Kotra Learning Festival 2017 organised by Kshamtalaya

By July 13, 2017India, school news

Kotra Learning Festival 2017 was hosted at Hunar Ghar by one of our partner organisations, Kshamtalaya. It brought together a group of Kshamtalaya interns with children living in the area around Hunar Ghar. All involved flourished through the creative learning activities they participated in together. Kshamtalaya core team member, Soumya, gives an introduction to Kshamtalaya and writes about the aims and achievements of the first ever Kotra Learning Festival in this guest blog…

Kshamtalaya is a non-profit organisation founded with a vision to reimagine and create learning spaces which will lead to social and educational equity. It aims to achieve its vision by nurturing a cadre of leaders who will work towards achieving social and educational equity and by supporting students by creating spaces where integrated learning happens.

Kshamtalaya was seed funded by Educate for Life in 2016, which has since then been a constant source of guidance, mentoring and inspiration. The Kotra Learning Festival was supported by Educate for Life in partnership with RBKS and Jatan Sansthan.

Kotra Learning Festival was the culmination of an internship at Kshamtalaya aimed at bringing together young people to think and reflect on education in India and the world, to understand what really drives us as individuals and create a safe space to build authentic relationships with humans and nature itself. The interns took up different projects designed to create spaces which would provide children freedom to think, do, learn and reflect at their own pace and reflected every child’s learning styles and motivations.

Capacity building of interns was done by sessions on Mindfulness, Emotional and Social literacy, Systems Theory, reading and discussing existing theories on Education system, a workshop on making healthy processed food in Banyan Roots Organic Store, Sharing Life-Map of the members and reflective discussions on our experiences of the workshops. This was followed by field work in two schools, Vidya Bhavan in Udaipur and Hunar Ghar in Bakhel, Kotra, where they could apply their learnings.

At Hunar Ghar, interns conducted a 10-day project where they each picked up an area of interest, designed sessions of three hours and worked with children of Bakhel. The project included Theatre, Photography, Music, Art & Craft and Data Handling.

Theatre project by Anjali Mohan and Rajan Lohia included sessions on voice, expressions, theatre games and performing a skit. The content was chosen by kids of Bakhel and presented by them. The facilitators had imagined this session to be an outlet of emotions, students becoming comfortable with their body as they lose inhibitions and enhancing their creativity through working on story building and scripts. In the photography project by Arnojyashree children took pictures of things they saw in their village and wrote about it. They selected their favourite clicks and put up their very own photo exhibition where they stood by their photographs and narrated to guests their reasons behind why they clicked the photos. The Art & Craft workshop saw children completely involved in making flowers, wheels and drawings. Facilitator, Daisy Meena saw this art form as liberating and a stress-release workshop where she wanted to create a space where children do whatever they want and be happy. Data Handling workshop was an interesting one where facilitators Tanya Goel and Naina Arora worked with Class 10 students and introduced the concept of how to organize any kind of data that is collected and communicate it to audience through graphs. Our young researchers did an exhaustive data collection on how many children went to school, how many did not go to school and also the reasons behind it. Music workshop, handled by Soumya, included knowing one another’s songs, rhythm pattern exercises and making music using everyday objects. The performance included students using chairs, tables, empty pet bottles turned into shakers and sticks to create music where people couldn’t keep themselves from tapping their feet.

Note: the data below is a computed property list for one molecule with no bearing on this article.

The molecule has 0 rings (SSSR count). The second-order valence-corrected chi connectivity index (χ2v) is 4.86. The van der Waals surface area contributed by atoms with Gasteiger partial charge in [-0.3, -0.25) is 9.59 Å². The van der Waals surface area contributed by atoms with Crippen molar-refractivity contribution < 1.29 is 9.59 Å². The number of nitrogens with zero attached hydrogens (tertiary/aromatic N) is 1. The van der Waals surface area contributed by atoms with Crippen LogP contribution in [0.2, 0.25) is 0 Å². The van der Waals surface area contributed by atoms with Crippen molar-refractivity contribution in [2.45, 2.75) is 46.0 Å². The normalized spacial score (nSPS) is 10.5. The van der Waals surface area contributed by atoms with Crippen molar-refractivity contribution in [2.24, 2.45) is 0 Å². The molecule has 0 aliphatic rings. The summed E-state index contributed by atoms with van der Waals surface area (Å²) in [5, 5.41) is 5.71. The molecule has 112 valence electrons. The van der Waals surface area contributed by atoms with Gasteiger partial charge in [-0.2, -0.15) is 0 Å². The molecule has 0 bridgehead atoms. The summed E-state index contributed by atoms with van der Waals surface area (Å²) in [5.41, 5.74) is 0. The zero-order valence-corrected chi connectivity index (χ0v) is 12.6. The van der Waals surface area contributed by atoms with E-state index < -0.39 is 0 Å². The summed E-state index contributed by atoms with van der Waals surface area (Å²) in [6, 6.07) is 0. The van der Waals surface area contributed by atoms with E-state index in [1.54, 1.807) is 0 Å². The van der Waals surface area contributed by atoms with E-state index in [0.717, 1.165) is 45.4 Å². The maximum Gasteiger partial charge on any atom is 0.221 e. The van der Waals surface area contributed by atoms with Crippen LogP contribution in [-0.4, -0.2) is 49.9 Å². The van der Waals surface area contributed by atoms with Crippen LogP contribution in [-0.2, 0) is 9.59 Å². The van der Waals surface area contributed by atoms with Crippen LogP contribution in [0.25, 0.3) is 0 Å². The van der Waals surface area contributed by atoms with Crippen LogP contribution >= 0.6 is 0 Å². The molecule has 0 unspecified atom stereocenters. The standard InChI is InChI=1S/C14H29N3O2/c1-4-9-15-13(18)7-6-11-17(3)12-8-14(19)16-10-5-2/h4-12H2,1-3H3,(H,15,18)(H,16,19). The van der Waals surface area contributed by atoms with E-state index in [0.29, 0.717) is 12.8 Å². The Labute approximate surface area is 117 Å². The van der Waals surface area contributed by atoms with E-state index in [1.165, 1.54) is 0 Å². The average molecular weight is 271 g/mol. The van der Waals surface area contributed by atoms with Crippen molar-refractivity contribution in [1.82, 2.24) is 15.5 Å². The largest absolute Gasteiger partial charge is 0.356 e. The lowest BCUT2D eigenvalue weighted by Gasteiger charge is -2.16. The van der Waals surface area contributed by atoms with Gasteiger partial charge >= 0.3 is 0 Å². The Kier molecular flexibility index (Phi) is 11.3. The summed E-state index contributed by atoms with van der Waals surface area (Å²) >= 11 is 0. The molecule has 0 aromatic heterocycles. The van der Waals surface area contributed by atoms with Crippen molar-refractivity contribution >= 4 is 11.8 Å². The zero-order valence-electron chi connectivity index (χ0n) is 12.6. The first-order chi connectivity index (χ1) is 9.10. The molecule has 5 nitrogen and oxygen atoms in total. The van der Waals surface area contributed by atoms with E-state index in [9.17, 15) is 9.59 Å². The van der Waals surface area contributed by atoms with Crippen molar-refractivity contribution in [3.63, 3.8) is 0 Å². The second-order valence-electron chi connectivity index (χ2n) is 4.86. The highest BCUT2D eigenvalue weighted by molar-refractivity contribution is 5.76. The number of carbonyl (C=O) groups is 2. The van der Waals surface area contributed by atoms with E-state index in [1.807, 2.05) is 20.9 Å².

Workshops rolled out during the day and evenings were spent with children where they showed their getaways. The interns were able to see the village through the children’s eyes.

At the end of the project children showcased their learnings in the Kotra Learning Festival. It was a big hit. Amidst rains every hour, the children were at their enthusiastic best to show what they had achieved. The guests included media people, representatives from other organizations, the village head, community members and new children who were not part of the project. All were ecstatic looking at the achievement of children.

Interns, ever so satisfied with the way the festival turned out, were so overwhelmed by the time spent during internship that it extended for another fortnight. Two of them stayed back as the Kshamtalaya experience had liberated them, an experience that is almost ideal, where individuals are accepted in their truest forms and are believed to be carriers of change, making every human realise their true potential.

Kotra Learning Festival was not only a huge success with the local community, it also got immense appreciation and wide coverage in several regional and national newspapers. You can check out one such article in the local edition of Dainik Bhaskar, a national daily, here.